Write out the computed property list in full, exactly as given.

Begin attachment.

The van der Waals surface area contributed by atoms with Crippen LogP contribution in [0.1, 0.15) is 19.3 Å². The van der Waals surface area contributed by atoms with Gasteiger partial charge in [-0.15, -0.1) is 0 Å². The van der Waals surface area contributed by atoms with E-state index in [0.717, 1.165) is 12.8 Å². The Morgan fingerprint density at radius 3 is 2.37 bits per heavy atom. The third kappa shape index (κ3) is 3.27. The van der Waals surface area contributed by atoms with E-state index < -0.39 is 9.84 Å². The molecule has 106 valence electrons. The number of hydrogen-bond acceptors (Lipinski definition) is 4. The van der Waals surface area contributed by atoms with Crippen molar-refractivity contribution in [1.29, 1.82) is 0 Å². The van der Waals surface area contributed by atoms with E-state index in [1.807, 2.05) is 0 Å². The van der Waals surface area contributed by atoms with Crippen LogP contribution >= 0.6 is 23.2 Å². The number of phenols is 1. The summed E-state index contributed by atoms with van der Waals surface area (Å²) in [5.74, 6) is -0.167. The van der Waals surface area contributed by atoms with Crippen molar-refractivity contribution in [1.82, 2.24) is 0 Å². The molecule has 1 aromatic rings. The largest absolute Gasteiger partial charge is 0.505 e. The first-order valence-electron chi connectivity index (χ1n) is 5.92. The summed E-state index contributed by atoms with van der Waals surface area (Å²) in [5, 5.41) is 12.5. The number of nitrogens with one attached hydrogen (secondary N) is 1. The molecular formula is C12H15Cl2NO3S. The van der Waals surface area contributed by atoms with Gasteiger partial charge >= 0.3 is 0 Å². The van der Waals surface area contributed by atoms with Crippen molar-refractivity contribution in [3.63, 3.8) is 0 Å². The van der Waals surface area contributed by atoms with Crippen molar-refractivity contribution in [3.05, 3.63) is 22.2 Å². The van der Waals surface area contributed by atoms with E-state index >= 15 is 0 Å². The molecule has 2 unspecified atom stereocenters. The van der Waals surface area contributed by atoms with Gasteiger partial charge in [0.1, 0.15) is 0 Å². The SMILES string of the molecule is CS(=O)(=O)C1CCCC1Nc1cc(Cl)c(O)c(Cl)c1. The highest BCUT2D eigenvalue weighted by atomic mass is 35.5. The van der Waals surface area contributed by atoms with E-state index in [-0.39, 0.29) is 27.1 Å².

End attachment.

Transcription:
The van der Waals surface area contributed by atoms with Crippen LogP contribution in [0.1, 0.15) is 19.3 Å². The van der Waals surface area contributed by atoms with Gasteiger partial charge in [-0.15, -0.1) is 0 Å². The van der Waals surface area contributed by atoms with E-state index in [0.717, 1.165) is 12.8 Å². The Morgan fingerprint density at radius 3 is 2.37 bits per heavy atom. The third kappa shape index (κ3) is 3.27. The van der Waals surface area contributed by atoms with E-state index < -0.39 is 9.84 Å². The molecule has 106 valence electrons. The number of hydrogen-bond acceptors (Lipinski definition) is 4. The van der Waals surface area contributed by atoms with Crippen molar-refractivity contribution in [1.29, 1.82) is 0 Å². The van der Waals surface area contributed by atoms with E-state index in [1.807, 2.05) is 0 Å². The van der Waals surface area contributed by atoms with Crippen LogP contribution >= 0.6 is 23.2 Å². The number of phenols is 1. The summed E-state index contributed by atoms with van der Waals surface area (Å²) in [5.74, 6) is -0.167. The van der Waals surface area contributed by atoms with Crippen molar-refractivity contribution in [1.82, 2.24) is 0 Å². The molecule has 1 aromatic rings. The largest absolute Gasteiger partial charge is 0.505 e. The first-order valence-electron chi connectivity index (χ1n) is 5.92. The summed E-state index contributed by atoms with van der Waals surface area (Å²) in [5, 5.41) is 12.5. The number of nitrogens with one attached hydrogen (secondary N) is 1. The molecular formula is C12H15Cl2NO3S. The van der Waals surface area contributed by atoms with Gasteiger partial charge >= 0.3 is 0 Å². The van der Waals surface area contributed by atoms with Crippen molar-refractivity contribution in [3.63, 3.8) is 0 Å². The van der Waals surface area contributed by atoms with Crippen molar-refractivity contribution in [3.05, 3.63) is 22.2 Å². The van der Waals surface area contributed by atoms with E-state index >= 15 is 0 Å². The molecule has 2 unspecified atom stereocenters. The van der Waals surface area contributed by atoms with Gasteiger partial charge in [0.1, 0.15) is 0 Å². The SMILES string of the molecule is CS(=O)(=O)C1CCCC1Nc1cc(Cl)c(O)c(Cl)c1. The highest BCUT2D eigenvalue weighted by atomic mass is 35.5. The van der Waals surface area contributed by atoms with E-state index in [-0.39, 0.29) is 27.1 Å².